Of the Gods, she feels the least exciting, with universal application but in a generic kind of way. She’ll help cast four-mana commanders that care about Legendary typing, like Captain Sisay, and she can slot well into a deck like Yeva that wants to keep topped up on cards. 

Reidane, God of the Worthy

Reidane is probably based on Sól, the Norse god of the Sun. The Sun god has long been associated with justice and righteous action, and what’s more, there is a shield in Sól’s chariot to protect the realm below from the sheer fiery power of the Sun. 

Reidane is costed pretty efficiently. At three mana, a 2/3 vigilant flyer is a good rate, and her ability is pretty strong. Making board wipes cost more mana is a way that white can gain card advantage and keep its board, and whether that’s in constructed or in Commander, it’s a valuable ability.

Making snow lands enter tapped is nice, but I’m unsure if it’s enough to curb snow lands in formats like Modern on a card that dies to most removal, and with mana bases as flexible as they are. Jim Davis has a good take on this.

Having Valkmira, Protector’s Shield in the Command Zone is an exciting prospect, though, and it’s still a pretty great resource in the ninety-nine. 

Tergrid, God of Fright

Tergrid is the God of Fright, and if I had to pick her inspiration, I’d probably say it was equal parts Odin — who had the ability to influence the minds and composure of men in battle — and Nótt, a goddess of dreams and the night. 

Tergrid is a frightful God to behold, and one many players will either be itching to build, or itching at the thought of sitting across from. It just so happens that the most synergistic cards for Tergrid are also the most unfun. 

Though she’s a little pricey to play alongside Thoughtseize in Historic, Commander synergies are abundant. There are ways to make everyone discard, like Awaken the Erstwhile; ways to cash in on triggers, like with Rankle; and ways to keep cards flowing into the bin, like Dark Deal.

She’s a shoe-in for Grave Pact strategies, too, and makes Grave Betrayal look pretty expensive. It’s a redundant piece worth running, though.

Toralf, God of Fury

Toralf and his Hammer are quite obviously Thor and his hammer Mjölnir. Both Gods share associations with thunder, fury, and martial prowess. 

Toralf is a 5/4 with trample for four, which is already a good rate. His ability turns any excess damage (except for combat damage) dealt to creatures or planeswalkers opponents control into damage to any target other than that permanent. 

What this means is that basically any burn spell that would do more damage than necessary to kill a creature now converts that damage into direct burn, which is incredibly efficient. While commanders like Neheb, the Eternal have long been mainstays of burn decks in Commander, Toralf looks to be shaping up as a contender for the title.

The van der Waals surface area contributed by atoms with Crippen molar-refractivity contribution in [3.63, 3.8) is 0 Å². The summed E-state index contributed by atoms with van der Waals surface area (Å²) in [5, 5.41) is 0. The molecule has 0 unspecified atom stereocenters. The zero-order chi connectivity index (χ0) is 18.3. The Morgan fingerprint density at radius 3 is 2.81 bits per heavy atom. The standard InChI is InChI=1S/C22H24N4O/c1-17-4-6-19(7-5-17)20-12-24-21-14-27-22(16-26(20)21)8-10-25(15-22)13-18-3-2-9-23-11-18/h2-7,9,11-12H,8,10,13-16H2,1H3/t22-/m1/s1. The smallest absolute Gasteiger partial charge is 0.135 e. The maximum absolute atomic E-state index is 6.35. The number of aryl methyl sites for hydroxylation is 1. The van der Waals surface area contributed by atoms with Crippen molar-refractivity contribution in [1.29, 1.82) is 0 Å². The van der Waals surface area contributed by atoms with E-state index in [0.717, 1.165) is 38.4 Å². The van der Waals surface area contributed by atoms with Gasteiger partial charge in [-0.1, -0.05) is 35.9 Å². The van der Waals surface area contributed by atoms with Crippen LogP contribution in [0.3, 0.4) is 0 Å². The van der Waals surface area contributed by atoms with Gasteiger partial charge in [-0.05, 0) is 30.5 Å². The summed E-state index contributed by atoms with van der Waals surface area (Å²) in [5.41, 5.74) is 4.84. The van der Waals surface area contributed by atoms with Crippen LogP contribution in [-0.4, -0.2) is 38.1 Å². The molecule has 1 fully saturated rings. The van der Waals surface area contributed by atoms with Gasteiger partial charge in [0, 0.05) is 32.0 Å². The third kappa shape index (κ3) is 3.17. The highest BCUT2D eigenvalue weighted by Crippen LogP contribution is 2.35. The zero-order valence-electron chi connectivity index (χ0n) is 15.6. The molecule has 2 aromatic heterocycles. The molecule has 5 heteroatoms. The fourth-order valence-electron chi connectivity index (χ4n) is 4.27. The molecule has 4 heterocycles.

Toralf’s Hammer is a throwback to Cube and Limited star Hammer of Bogardan, and ends up being cheaper to replay with the ability to activate at instant speed, reminiscent of Sunforger. To take full advantage of the +3/+0 buff, putting this on a creature with vigilance is a good plan. 

To get the most out of Toralf, making him indestructible is a good start, as recasting him will get pretty expensive. You can also do some pretty funny things with Brash Taunter. By aiming the damage from Toralf at Brash Taunter with a damage doubling effect in play, you can magnify the damage an extra time before unleashing it to face. I can’t wait to try this out.

Valki, God of Lies

Last, but certainly not least, is Valki, God of Lies. While Valki may be based on Loki, the trickster God, he’s everyone’s favorite infamous planeswalker Tibalt in disguise. A trickster indeed. 

Valki is reminiscent of hand disruption effects like Kitesail Freebooter, but with an added upside: you can pay mana to become a copy of the creature exiled with the effect. This is reminiscent of Dimir creatures like Lazav, the Multifarious

On the other side, Tibalt, Cosmic Impostor is a seven-mana planeswalker. Let me get it out of the way right now — you won’t be casting Tibalt from the Command Zone much at all, even with Cabal Coffers

Where this card gets interesting is in Modern or Legacy. Thanks to how MDFC cards with spells on each side work, you can cascade into one and cast either side

This means that if you cast Shardless Agent or Bloodbraid Elf and cascade into Valki, God of Lies, you’ll be able to cast the card as Tibalt, Cosmic Impostor. A five-loyalty planeswalker that ticks up to seven when it comes down on turn three or four is a big threat, particularly as it can protect itself with a relevant downtick. Yeesh!


Like all good things, this article had to come to an end sometime. I hope I’ve covered all bases with the Gods of Kaldheim for you today — I know I’m excited to see what these cards can do!

If you’re looking for some extra reading on Kaldheim and Norse Mythology, particularly when it comes to modern day Heathenry, check out this excellent article from Jacob over at Hipsters of the Coast.

Once again, if you enjoyed this article today, let me know on Twitter. I’d love to hear what you’re planning to do with the Gods of Kaldheim. How are you planning to build with them?